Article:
Do you remember when social distancing became physical distancing?
Earlier this year, to help stop the spread of COVID-19, governments started telling people to “shelter in place”, practice “social distancing” and so on.
Why did the pandemic language change as time went on?
Language changes in response to changing circumstances
Firstly, it wasn’t accurate. We were encouraged to limit face-to-face interactions, not social interactions via phone or Zoom. Shelter in place typically refers to a hurricane or some sort of natural disaster that signals we are in imminent danger of physical harm.
Secondly, this language created a great deal of fear and worry. Our brains are wired to trigger a fear pattern when we are isolated from others and when we are in physical danger. When we read words that we associate with danger, just like in the movie The Matrix, the mind makes it real. Our brains process that we are experiencing extreme danger and start producing stress hormones so that we can act quickly to protect ourselves from harm.
As the pandemic evolved, the language used by governments changed to better reflect the actual circumstances and behaviours that were appropriate for the situation.
Old patterns lead to self-sabotage
Think about how this applies to your own self-talk. Are you using words and sentences that are out of date and triggering a fear pattern in you?
Here’s an example. Have you recently used the phrase – “I'm on the hook for this". Is it a project? Is it an obligation? Is it something you've been procrastinating on?
If you're feeling on the hook for something, you’re feeling trapped, ungrounded, and can’t see all sides of a problem. In other words, you're feeling powerless.
The last few months has left us all feeling shut-in to some degree. However, feeling that you are powerless is self-inflicted. Much of the work that I do with clients revolves around changing without pain; in other words, change is hard, but it doesn't have to be painful. Most of the pain around change that we experience is self-inflicted. The same goes for feeling trapped.
We are conditioned to develop certain beliefs over our lifetime. Feelings of obligation and being trapped may be old limiting beliefs that we’re not even aware of. Until we stop and examine these beliefs, we can’t change them.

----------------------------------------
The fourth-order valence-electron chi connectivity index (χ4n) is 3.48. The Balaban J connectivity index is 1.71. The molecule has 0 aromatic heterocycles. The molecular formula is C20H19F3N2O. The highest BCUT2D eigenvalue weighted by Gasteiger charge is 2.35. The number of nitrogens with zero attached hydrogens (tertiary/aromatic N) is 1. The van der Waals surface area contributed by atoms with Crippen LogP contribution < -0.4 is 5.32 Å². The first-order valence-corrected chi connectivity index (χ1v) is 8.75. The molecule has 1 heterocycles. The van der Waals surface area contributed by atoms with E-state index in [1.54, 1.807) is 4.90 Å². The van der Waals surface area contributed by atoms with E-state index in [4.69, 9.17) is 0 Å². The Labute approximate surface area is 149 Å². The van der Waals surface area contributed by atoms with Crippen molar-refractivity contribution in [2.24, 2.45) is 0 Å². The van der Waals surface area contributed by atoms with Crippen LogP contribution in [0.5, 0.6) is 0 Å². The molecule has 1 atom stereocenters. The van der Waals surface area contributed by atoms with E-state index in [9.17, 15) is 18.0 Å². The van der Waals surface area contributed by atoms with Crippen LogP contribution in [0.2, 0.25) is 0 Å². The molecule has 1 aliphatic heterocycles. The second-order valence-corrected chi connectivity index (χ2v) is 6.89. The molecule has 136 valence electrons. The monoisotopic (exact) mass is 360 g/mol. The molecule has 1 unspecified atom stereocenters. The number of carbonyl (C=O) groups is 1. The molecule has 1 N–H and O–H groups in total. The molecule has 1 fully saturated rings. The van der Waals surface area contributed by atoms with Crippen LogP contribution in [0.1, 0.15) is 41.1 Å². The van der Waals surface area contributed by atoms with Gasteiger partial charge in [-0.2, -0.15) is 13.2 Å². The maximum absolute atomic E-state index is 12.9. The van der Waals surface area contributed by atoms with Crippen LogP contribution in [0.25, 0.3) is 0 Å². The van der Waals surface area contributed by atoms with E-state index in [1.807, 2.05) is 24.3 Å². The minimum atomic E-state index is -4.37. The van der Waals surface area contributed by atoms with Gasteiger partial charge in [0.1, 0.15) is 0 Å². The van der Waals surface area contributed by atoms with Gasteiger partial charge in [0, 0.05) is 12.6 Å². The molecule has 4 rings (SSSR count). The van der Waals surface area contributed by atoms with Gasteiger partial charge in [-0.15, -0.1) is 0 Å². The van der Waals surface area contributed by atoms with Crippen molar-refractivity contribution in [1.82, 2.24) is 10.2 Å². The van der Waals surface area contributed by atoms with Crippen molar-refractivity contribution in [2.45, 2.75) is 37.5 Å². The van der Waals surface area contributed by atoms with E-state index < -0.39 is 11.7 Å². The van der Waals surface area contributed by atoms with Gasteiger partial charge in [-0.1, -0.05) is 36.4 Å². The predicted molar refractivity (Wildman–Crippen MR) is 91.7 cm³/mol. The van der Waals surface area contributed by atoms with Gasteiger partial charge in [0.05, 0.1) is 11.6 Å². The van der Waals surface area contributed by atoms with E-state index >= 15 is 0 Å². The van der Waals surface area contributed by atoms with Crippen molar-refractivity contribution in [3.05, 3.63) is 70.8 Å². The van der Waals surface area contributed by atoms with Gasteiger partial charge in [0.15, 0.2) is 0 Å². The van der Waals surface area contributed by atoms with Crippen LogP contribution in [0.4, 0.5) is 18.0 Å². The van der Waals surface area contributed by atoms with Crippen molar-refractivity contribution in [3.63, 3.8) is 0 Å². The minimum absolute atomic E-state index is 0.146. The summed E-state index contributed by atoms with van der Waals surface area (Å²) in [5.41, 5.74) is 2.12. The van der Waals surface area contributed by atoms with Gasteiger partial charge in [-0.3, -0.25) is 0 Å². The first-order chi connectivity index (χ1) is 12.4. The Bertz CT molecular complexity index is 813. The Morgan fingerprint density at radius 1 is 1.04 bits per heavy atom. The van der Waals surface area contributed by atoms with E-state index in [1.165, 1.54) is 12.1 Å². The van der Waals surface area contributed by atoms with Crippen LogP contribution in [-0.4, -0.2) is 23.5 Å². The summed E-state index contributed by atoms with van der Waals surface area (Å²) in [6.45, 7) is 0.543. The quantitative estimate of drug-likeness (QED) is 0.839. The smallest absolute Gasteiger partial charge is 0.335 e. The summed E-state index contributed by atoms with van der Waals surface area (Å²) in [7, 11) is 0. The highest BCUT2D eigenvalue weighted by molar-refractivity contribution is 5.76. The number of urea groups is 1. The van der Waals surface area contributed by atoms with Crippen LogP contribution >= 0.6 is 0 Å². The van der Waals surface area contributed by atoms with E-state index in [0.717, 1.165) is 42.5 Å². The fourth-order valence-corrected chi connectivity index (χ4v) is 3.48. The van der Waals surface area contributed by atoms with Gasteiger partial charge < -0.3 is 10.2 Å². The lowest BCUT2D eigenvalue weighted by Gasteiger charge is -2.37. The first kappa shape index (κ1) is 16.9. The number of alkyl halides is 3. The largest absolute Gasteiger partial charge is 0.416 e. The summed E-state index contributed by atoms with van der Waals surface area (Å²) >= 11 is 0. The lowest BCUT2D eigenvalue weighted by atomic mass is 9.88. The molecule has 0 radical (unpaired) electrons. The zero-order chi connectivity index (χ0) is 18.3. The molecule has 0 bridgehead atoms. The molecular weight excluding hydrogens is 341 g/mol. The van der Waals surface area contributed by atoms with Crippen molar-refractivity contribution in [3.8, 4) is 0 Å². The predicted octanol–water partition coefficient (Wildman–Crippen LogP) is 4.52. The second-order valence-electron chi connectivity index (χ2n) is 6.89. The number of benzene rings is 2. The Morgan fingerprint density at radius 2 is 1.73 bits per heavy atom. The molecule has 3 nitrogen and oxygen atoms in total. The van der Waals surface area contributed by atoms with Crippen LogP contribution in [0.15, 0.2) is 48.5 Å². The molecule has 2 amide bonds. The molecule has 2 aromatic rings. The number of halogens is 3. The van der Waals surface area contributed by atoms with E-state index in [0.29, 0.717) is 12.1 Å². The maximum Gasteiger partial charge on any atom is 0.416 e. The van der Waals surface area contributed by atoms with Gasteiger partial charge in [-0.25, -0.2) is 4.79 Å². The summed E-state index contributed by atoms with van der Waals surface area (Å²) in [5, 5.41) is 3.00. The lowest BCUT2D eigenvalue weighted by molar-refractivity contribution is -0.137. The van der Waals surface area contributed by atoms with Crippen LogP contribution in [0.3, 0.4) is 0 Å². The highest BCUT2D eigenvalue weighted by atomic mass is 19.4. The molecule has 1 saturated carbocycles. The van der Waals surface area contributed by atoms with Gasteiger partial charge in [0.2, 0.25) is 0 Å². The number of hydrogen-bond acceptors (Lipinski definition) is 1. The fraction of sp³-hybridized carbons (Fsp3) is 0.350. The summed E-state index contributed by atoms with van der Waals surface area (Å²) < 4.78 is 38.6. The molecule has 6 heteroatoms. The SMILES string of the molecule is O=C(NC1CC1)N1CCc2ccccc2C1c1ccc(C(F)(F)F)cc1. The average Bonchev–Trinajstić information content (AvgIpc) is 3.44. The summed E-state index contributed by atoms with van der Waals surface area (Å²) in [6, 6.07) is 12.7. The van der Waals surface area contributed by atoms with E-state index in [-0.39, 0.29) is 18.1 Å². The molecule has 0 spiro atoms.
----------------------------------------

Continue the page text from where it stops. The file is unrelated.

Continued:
Three steps in 5 minutes can change your life
The next time you're feeling on the hook, take 5 minutes to figure out why.
Step 1 is to examine the feeling of being trapped.
Is this feeling a fact? No. You’re experiencing a feeling of being in a situation that you can't extricate yourself from. Release any tension from your body and take a few deep breaths to rid yourself of any anxiety around that trapped feeling.
Step 2 is to examine the why behind the feeling.
Did you say yes to something that you wanted to say no to at the time but didn't want to disappoint? The why behind the feeling is the discomfort of setting boundaries or holding other people accountable for their responsibilities. Rocking the boat is not the same as capsizing the boat!
Step 3 is to take action.
When we start to empower ourselves by voicing our needs and setting boundaries it can feel scary and it can feel as though we are endangering ourselves. Start small to minimize the impact on your nervous system and to build your tolerance for dealing with conflict.
The next time someone asks you to do something that you’re not able to do, don’t answer right away. Take a breath, connect with your feelings and relax any muscular tension. This will help your body language be relaxed – remember that nonverbal cues make up a significant portion of communication!
You can respond with something like, “I’m sorry to disappoint you, but my schedule won’t allow me to take on any extra work.” If you're nervous doing this, you can ask a trusted friend or a coach to practice with you
until you feel more comfortable having these types of conversations.
You deserve to have your needs met. You deserve to have people respect your boundaries. You have the power to manage your emotions and the reactions of others.
Don’t go it alone. For guidance and support on your journey, you can
#change #transformation #crisisrecovery #resilience #leadership #changewithoutpain #wednesdaywisdom #changemanagement #neuroscience #stressrelief #COVID-19 #socialdistancing #physicaldistancing #selftalk